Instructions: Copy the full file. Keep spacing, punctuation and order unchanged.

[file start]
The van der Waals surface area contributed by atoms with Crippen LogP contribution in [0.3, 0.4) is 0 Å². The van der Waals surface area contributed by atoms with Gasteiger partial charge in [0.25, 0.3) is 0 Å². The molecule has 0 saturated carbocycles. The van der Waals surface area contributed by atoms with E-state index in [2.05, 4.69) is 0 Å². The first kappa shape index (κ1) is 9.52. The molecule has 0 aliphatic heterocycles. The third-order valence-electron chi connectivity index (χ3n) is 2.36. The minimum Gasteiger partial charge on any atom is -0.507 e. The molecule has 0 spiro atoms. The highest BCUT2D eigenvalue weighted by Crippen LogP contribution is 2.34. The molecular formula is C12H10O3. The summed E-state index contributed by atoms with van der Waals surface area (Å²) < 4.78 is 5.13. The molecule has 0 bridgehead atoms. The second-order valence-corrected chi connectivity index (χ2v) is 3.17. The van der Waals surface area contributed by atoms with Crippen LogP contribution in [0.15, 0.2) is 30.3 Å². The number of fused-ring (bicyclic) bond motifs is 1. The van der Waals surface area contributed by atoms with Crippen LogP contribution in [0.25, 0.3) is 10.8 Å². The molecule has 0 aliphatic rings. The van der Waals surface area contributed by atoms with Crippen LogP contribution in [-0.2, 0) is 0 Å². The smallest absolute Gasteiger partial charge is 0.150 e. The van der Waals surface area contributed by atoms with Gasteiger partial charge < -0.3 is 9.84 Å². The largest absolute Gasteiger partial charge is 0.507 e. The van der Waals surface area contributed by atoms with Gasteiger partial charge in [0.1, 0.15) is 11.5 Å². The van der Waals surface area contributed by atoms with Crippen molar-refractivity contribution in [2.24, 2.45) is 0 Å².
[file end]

The van der Waals surface area contributed by atoms with Crippen LogP contribution in [0.3, 0.4) is 0 Å². The van der Waals surface area contributed by atoms with Gasteiger partial charge in [0.25, 0.3) is 0 Å². The molecule has 0 saturated carbocycles. The van der Waals surface area contributed by atoms with E-state index in [2.05, 4.69) is 0 Å². The first kappa shape index (κ1) is 9.52. The molecule has 0 aliphatic heterocycles. The third-order valence-electron chi connectivity index (χ3n) is 2.36. The minimum Gasteiger partial charge on any atom is -0.507 e. The molecule has 0 spiro atoms. The highest BCUT2D eigenvalue weighted by Crippen LogP contribution is 2.34. The molecular formula is C12H10O3. The summed E-state index contributed by atoms with van der Waals surface area (Å²) < 4.78 is 5.13. The molecule has 0 bridgehead atoms. The second-order valence-corrected chi connectivity index (χ2v) is 3.17. The van der Waals surface area contributed by atoms with Crippen LogP contribution in [0.15, 0.2) is 30.3 Å². The number of fused-ring (bicyclic) bond motifs is 1. The van der Waals surface area contributed by atoms with Crippen LogP contribution in [0.25, 0.3) is 10.8 Å². The molecule has 0 aliphatic rings. The van der Waals surface area contributed by atoms with Crippen LogP contribution in [-0.2, 0) is 0 Å². The smallest absolute Gasteiger partial charge is 0.150 e. The van der Waals surface area contributed by atoms with Gasteiger partial charge < -0.3 is 9.84 Å². The largest absolute Gasteiger partial charge is 0.507 e. The van der Waals surface area contributed by atoms with Gasteiger partial charge in [0.1, 0.15) is 11.5 Å². The van der Waals surface area contributed by atoms with Crippen molar-refractivity contribution in [2.24, 2.45) is 0 Å².